You may know Jen Kirkman from a variety of places, from her regular appearances on shows like “Chelsea Lately” and “Drunk History” to her best-selling books and hit stand-up specials. Her latest special, “I’m Gonna Die Alone (And I Feel Fine),” was adapted from her Netflix performance into her third comedy album, out today.
Kirkman’s style of comedy is for those who maybe think a little too much, for those who spend a lot of time inside their own heads. In “I’m Gonna Die Alone,” Kirkman thinks out loud about being in your 40s, divorced, and childless. These are characteristics that apply to an increasing amount of women, and Kirkman says what many of them may be thinking, because society still just doesn’t quite get it. She has found her comedic voice and knows how to use it, whether in writing, on camera, or on stage, but hasn’t been easy. We caught up with Kirkman while on tour and talked about comedy, creative processes, and figuring out who you are.
How does your writing process differ between stand-up and a book? Do you ever get an idea for one form, then think that it might work better if you used it somewhere else? Is there one medium you like working in best?
Yes, that’s exactly what I do. I get an idea for one form and sometimes, through the process, I realize that it’s better used somewhere else. I have tried to put jokes from my act in my books — figuring that a joke is a great way to end a paragraph or even a chapter. My editor has disagreed at times and I want to stomp my feet and say, “But this joke killed in Philadelphia at the Helium Comedy Club last week!” But it doesn’t quite read the same on the page… and I’ve come around. Or, I’ll think I have such an interesting story idea, but then realize that it’s not impactful enough and it would serve better as an anecdote for my podcast. I don’t have a medium that I like more — that would depend on where I am at in life. Sometimes I just want to be quiet and write a book. Sometimes I need to speak out loud what I need to say. They both need to exist in my life.
The album is audio from your Netflix special. When you put out stand-up set as audio-only, are you ever concerned that some jokes play better when you can see the performance, versus just listening to it?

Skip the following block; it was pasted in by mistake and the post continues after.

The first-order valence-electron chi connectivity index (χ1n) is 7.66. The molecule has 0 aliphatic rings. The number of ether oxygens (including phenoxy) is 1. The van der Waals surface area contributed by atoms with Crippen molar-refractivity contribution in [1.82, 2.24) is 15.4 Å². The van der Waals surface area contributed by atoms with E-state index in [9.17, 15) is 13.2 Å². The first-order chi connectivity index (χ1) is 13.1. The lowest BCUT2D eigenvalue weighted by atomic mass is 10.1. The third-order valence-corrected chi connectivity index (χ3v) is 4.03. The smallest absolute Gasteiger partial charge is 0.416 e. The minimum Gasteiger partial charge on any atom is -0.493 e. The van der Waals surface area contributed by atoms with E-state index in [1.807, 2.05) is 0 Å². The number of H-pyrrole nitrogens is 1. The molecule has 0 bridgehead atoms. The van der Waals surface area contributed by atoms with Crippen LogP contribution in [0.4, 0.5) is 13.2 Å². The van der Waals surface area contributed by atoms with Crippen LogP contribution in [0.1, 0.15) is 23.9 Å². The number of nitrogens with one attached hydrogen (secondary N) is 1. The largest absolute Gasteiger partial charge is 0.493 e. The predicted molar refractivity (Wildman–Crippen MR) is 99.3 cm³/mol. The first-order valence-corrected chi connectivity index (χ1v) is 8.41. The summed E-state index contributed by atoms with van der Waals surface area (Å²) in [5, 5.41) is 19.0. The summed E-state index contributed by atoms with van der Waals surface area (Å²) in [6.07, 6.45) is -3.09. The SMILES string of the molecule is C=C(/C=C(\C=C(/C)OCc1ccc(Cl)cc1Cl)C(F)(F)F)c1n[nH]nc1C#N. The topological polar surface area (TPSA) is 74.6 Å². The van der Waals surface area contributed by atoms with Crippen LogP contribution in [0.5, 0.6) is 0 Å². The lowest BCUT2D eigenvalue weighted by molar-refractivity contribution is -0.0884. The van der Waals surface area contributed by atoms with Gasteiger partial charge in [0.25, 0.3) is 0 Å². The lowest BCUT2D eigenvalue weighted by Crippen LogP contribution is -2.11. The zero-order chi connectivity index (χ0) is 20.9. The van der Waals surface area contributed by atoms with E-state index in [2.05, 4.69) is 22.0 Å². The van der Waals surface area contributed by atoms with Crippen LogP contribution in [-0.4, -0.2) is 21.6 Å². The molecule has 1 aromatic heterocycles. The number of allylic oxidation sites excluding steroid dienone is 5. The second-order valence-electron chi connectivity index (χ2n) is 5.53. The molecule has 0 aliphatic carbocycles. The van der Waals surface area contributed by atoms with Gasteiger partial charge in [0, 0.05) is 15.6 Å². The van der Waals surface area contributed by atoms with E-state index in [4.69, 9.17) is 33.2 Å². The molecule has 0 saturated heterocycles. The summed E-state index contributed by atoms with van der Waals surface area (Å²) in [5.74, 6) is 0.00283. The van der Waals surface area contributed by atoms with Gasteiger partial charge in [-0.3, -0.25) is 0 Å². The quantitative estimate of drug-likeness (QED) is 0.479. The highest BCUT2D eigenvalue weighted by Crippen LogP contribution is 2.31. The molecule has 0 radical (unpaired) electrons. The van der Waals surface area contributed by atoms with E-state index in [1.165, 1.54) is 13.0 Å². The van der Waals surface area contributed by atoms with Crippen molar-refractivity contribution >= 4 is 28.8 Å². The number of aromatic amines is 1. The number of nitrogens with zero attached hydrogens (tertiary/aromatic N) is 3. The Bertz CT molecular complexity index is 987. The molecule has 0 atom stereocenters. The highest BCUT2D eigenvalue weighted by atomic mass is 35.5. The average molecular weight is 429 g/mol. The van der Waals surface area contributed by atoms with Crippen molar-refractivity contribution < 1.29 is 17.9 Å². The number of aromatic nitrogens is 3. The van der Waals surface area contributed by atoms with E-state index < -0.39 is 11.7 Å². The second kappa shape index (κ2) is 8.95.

Well, now I am! Kidding. One thing I like about comedy albums is that I can sort of feel left out. I wasn’t at the taping. I can’t see anything. I am hearing the crowd laugh, but I didn’t hear the comic say something. Did she make a face? What’s going on? I love listening and trying to figure out what’s going on in the room. There’s something special to me about taking away people’s vision that forces them to experience the album as a moment in time that they weren’t at, but get to eavesdrop on, and it might not translate, but I think that can be the cool part.
Your comedy style is pretty personal, but is there anything that’s off limits, or any subject you’ve tried, but wouldn’t revisit?
Yes. Things that would hurt those close to me are off limits. And that is 85 percent of life, isn’t it? Life is mainly knowing people, keeping their trust, having secrets with people, having boundaries with myself, knowing what’s funny, knowing what would only damage me or others to talk about. And the 15 percent that’s left to reveal — it seems very personal because I always let the audience into what I was thinking while going through something that’s actually very typical and universal and safe.
How has your voice changed from when you first started doing stand-up?
Oh, I don’t even know because it’s hard to remember 20 years ago. I don’t go back and look at or listen to old things. But, I’m obviously more sure of myself just as a human being on earth, so I know that I don’t cop a posture, meaning I’m not trying to be angry, I’m not trying to be anything. I’m just being me. I think the first 10 years of my stand-up, I was really trying on different sides of my personality to see which one fit as the one to lean on.
I eventually realized that it’s not a persona I need to create; I need to strip things away, not affect a style of speaking or behavior. I’m also friendlier on stage. I have a good time telling my jokes and stories — even if I’m relating a story about a time I was upset or mad or frustrated, I’m not actually up there ranting against the world. I’m trying to connect with the audience. I think when I first started out, I wanted the audience to laugh, but connecting with them was not a concern. It’s like being a bad date. It’s basically what being in your 20s is for — to be selfish, and try on different personalities, and insist that you aren’t trying on different personalities. Your 40s in stand-up is just to begin to know who you are.
Do you have any advice for younger women, particularly those who are aspiring comedians?
My advice is that I’m 20 years older than you guys and you should have the true rebel comedian spirit and not give a crap what I have to say. You should also listen to one thing I say, which is enjoy bombing and hope to do it for years. It’s the only way to find yourself. Don’t wish for success too young. Don’t complain. Just get up and do stand-up all of the time. Learn other skills in show business too. Write scripts. Don’t bother people to watch your stuff on YouTube. No one can save you. And, try to have some goddamn fun. It’s not all torture.
What’s one thing you would tell your 25-year-old self?
You don’t deserve any success yet. Be nice. And also, you won’t be so anxious in 15 years. You’ll really learn what it means to be comfortable in your own skin. Quit smoking. Oh, and 9/11 is coming in a year — don’t wear heels to work that day. Trust me. You’ll have to walk 60 blocks to your boyfriend’s apartment. Bring sneakers.
This interview has been condensed; a full version will be available on September 22 in Inspirer’s fall issue.